Removing PFAS from Minn. wastewater would cost billions – Twin Cities
A new report published by the Minnesota Pollution Control Agency found it would cost $14 billion to $28 billion over the next two decades to clean up so-called “forever chemicals” from wastewater streams across the state.
The report was funded by the Legislature as part of the state’s efforts to fully understand what it will take to remove and destroy PFAS chemicals from water systems.
Katrina Kessler, commissioner of the Minnesota Pollution Control Agency, said there’s no playbook for how to tackle the problem.
“This is just something that’s been started to be explored,” she said.
The report is the latest indication of the staggering environmental cost of PFAS, a class of human-made chemicals found in a range of consumer products.
Known for their durability, they don’t break down in the environment, and have been found in water, soil, wildlife and humans around the globe. Some PFAS are linked to negative health effects, including cancer, kidney problems and low birth weight.
This year, state lawmakers passed new measures aimed at reducing the levels of PFAS in the waste stream, including a ban on nonessential uses of the chemicals.
PFAS can enter wastewater through everyday use of consumer products that contain the chemicals, through industrial processing, or when products containing PFAS are discarded in landfills.
Wastewater facilities are really good at removing organics and nutrients, Kessler said. But PFAS are outside of the suite of contaminants that treatment plants are traditionally designed and operated to remove.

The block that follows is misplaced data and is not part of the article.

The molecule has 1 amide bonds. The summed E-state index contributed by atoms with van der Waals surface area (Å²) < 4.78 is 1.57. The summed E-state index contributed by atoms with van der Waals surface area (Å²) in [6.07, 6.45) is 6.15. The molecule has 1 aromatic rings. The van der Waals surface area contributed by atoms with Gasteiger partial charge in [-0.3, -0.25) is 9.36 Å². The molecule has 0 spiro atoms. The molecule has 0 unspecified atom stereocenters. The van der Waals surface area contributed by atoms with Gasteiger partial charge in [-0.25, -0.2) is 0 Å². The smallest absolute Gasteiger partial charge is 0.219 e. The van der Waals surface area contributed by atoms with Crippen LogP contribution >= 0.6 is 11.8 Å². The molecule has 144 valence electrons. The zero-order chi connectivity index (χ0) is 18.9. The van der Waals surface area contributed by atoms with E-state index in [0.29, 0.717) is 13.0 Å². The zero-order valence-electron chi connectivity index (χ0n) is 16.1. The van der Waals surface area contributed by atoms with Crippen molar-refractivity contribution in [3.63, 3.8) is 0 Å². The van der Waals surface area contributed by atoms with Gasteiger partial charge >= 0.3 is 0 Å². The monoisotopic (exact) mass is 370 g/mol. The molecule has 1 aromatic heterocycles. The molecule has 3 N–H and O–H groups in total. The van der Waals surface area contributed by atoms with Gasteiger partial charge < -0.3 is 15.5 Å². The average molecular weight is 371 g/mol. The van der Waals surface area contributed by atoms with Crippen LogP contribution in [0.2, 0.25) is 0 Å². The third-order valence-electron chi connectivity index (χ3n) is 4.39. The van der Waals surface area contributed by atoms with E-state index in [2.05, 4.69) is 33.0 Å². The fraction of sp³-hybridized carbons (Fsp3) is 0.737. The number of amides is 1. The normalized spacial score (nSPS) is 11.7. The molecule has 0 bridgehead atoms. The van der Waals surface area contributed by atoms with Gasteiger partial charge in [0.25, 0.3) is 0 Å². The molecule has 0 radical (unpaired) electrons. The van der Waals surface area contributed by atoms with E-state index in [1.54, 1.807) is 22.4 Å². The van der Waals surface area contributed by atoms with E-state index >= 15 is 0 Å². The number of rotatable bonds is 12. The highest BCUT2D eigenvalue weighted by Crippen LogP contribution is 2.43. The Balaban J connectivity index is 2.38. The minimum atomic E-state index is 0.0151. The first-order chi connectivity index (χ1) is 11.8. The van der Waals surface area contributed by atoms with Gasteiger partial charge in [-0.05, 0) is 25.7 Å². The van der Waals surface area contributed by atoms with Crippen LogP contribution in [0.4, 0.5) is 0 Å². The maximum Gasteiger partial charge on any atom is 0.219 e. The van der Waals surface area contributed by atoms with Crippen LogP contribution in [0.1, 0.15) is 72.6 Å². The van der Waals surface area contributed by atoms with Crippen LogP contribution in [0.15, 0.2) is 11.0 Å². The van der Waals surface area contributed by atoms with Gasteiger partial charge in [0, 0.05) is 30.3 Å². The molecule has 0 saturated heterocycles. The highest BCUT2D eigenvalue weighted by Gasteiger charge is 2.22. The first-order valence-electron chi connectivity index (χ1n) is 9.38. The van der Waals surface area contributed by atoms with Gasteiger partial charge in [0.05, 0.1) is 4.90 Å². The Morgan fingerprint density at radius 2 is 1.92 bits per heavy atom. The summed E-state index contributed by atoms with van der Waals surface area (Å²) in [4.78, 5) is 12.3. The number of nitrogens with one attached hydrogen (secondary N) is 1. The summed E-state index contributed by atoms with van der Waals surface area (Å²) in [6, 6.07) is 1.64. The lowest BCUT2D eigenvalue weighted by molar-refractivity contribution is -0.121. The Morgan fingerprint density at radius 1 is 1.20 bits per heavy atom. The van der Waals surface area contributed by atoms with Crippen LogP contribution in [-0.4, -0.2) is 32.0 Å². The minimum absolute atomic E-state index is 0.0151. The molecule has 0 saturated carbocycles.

While wastewater treatment plants have started monitoring for PFAS and working to identify where they’re coming from, they don’t yet have the ability to remove and destroy the chemicals.
Unknowns mean wide range of costs
The report’s cost estimates are based on the upgrades to Minnesota’s existing wastewater infrastructure required to treat and destroy PFAS using currently available technology. Kessler said the costs could vary based on the type of wastewater treatment plant.
“When you try something for the first time and you’re scaling it up … you have a lot of unknowns, and so we’re going to have a wide range in cost,” she said.
The report also found that new types of PFAS with shorter carbon chains, widely used and touted by chemical manufacturers as safer alternatives to traditional longer-chain PFAS, are more difficult and expensive to remove and destroy.